“See you next Thursday afternoon” 

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Araceli had school problems due to lack of help

“When I get home, the first thing I do is eat lunch with my little brother, wash the dishes, clean and tidy the house, as my mom told me to do. Then I start doing my homework, but suddenly I wonder… How am I going to do this?” confesses Araceli, a 10 year-old girl with learning difficulties.

Araceli lives in Villa Belen, where our local partner Un Nuevo Caminar works with children, most who travelled from migrant rural to the city so that their families could look for other ways to make a living. Villa Belen has no basic services, sewage systems or potable water. Houses are small and the streets are unsafe. “I know there is a educational program at the project (Un Nuevo Caminar), Araceli tells us , but it is too far to go by foot, my mom can’t afford the bus ticket and the streets are dangerous…” This is a problem for more than 120 enrolled children, their siblings and friends.

Since July 2013 this problem has been resolved when our local partner signed an agreement with community leaders to use a small room at the health center and start our project. Our own Educational Support center is now closer to the children. It wasn’t hard to get a table, some chairs and school material thanks to parents and children’s enthusiasm. This space was friendly called “El Apoyo” (The Support) by the children.

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“El Apoyo”, the classroom with children attending classes

Every Thursday afternoon children attend “El Apoyo”, this space created specially for them.During the first month eight boys and girls brought their school homework and were able to ask questions to an educator. Little by little teenagers started helping their smaller friends with their homework. Good news travels fast, “I will tell my neighbor and cousins about this place” children started to say when they left for home with their schoolwork done.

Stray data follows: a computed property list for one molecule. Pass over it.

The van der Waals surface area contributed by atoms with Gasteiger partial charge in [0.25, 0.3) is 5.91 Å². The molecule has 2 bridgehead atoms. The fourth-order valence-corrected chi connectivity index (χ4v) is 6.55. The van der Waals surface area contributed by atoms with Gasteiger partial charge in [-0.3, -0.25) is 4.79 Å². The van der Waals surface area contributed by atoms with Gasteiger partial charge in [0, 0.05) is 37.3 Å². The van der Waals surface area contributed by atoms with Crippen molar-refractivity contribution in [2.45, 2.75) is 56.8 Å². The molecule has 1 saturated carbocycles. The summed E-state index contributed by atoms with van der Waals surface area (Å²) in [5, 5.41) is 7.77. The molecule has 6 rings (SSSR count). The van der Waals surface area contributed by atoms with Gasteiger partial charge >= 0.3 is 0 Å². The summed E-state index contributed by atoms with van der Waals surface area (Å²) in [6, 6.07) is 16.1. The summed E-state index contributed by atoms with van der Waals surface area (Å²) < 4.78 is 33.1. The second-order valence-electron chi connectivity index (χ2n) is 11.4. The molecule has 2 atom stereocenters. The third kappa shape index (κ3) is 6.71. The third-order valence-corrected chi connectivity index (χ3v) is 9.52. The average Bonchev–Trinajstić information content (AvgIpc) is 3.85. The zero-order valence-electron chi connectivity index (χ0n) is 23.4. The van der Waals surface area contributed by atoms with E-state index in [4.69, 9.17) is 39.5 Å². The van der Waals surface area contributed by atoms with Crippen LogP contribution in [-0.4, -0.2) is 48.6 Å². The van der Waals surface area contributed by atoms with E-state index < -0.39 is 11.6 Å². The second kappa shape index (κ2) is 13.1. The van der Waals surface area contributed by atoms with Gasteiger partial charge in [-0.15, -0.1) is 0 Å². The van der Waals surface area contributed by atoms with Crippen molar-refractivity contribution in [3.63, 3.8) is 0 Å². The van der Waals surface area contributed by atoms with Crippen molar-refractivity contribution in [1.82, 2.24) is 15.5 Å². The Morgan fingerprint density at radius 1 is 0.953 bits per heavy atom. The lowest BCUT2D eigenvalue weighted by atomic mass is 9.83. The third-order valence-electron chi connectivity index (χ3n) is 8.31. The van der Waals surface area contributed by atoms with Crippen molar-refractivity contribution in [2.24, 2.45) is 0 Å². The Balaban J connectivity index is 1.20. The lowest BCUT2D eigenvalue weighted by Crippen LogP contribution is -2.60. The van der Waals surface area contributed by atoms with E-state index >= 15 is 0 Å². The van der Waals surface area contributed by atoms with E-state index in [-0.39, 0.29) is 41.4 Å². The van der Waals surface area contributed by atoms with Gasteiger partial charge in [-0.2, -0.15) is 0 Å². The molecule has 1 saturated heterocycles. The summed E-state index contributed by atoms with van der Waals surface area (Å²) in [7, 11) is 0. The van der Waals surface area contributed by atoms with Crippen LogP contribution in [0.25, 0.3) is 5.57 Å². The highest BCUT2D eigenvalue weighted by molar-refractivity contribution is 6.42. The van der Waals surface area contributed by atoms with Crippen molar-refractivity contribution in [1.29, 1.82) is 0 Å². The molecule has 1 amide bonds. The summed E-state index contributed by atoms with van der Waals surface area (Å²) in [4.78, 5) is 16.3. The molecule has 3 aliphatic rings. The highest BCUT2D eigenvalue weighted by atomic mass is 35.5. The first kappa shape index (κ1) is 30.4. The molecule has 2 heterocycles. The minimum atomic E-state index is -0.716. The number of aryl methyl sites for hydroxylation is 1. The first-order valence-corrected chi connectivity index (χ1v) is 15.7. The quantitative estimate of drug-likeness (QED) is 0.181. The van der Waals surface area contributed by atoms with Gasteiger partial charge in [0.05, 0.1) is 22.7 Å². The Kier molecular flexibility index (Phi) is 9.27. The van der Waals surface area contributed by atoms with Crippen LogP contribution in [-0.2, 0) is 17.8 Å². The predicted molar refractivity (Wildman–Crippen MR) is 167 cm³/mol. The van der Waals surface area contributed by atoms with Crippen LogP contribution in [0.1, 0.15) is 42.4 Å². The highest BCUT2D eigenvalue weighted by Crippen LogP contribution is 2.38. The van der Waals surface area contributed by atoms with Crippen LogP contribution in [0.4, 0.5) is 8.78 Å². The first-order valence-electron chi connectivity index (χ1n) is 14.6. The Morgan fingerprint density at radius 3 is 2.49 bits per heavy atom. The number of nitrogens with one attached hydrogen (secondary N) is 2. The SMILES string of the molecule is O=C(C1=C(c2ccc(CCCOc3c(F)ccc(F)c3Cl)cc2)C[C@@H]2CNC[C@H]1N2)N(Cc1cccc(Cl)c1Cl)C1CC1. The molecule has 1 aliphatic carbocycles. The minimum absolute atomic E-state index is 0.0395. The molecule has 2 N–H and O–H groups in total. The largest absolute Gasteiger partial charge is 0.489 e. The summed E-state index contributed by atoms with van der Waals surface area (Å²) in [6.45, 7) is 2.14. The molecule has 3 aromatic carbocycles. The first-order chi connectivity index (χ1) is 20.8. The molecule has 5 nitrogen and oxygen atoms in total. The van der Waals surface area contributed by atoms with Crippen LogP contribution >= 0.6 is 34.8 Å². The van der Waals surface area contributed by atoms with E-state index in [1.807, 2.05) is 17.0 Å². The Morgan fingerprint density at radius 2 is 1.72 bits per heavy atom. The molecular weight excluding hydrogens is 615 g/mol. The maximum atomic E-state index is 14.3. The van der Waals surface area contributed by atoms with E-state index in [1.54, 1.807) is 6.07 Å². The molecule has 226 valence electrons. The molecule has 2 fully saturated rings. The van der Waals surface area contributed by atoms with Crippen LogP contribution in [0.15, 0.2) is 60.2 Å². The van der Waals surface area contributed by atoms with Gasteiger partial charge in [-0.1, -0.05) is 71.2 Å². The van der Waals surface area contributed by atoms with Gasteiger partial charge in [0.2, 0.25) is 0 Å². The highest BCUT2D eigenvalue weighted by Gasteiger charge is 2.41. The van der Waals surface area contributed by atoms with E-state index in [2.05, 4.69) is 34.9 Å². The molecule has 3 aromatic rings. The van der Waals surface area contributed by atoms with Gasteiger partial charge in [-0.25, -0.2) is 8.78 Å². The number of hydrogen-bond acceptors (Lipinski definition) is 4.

The age difference between children was a problem and this was resolved through cooperative work. Everybody was able to teach something they knew to others. Devora, the teacher in charge tells us “We implemented a schedule; at first we helped everybody to complete their homework.” By the end of the day somebody proposed a topic to talk about and discuss while we had a small cake or a cup of tea, then everybody started to talk about their school day sharing their opinions and experiences.

Marcelo, 10, seems self-confident now: “at home there was nobody to help me with my homework, my parents both work all day long, as soon as I heard about ‘El Apoyo’ I asked my mom for permission to come. Now I can do my homework without distractions, and if I have some questions I know who to ask for help.”

“It has been six months since our first children came here”, remembers Devora last November, “now the school year has ended and I feel gratification; more than the higher grades it is the children’s interest we can appreciate every Thursday afternoon.”

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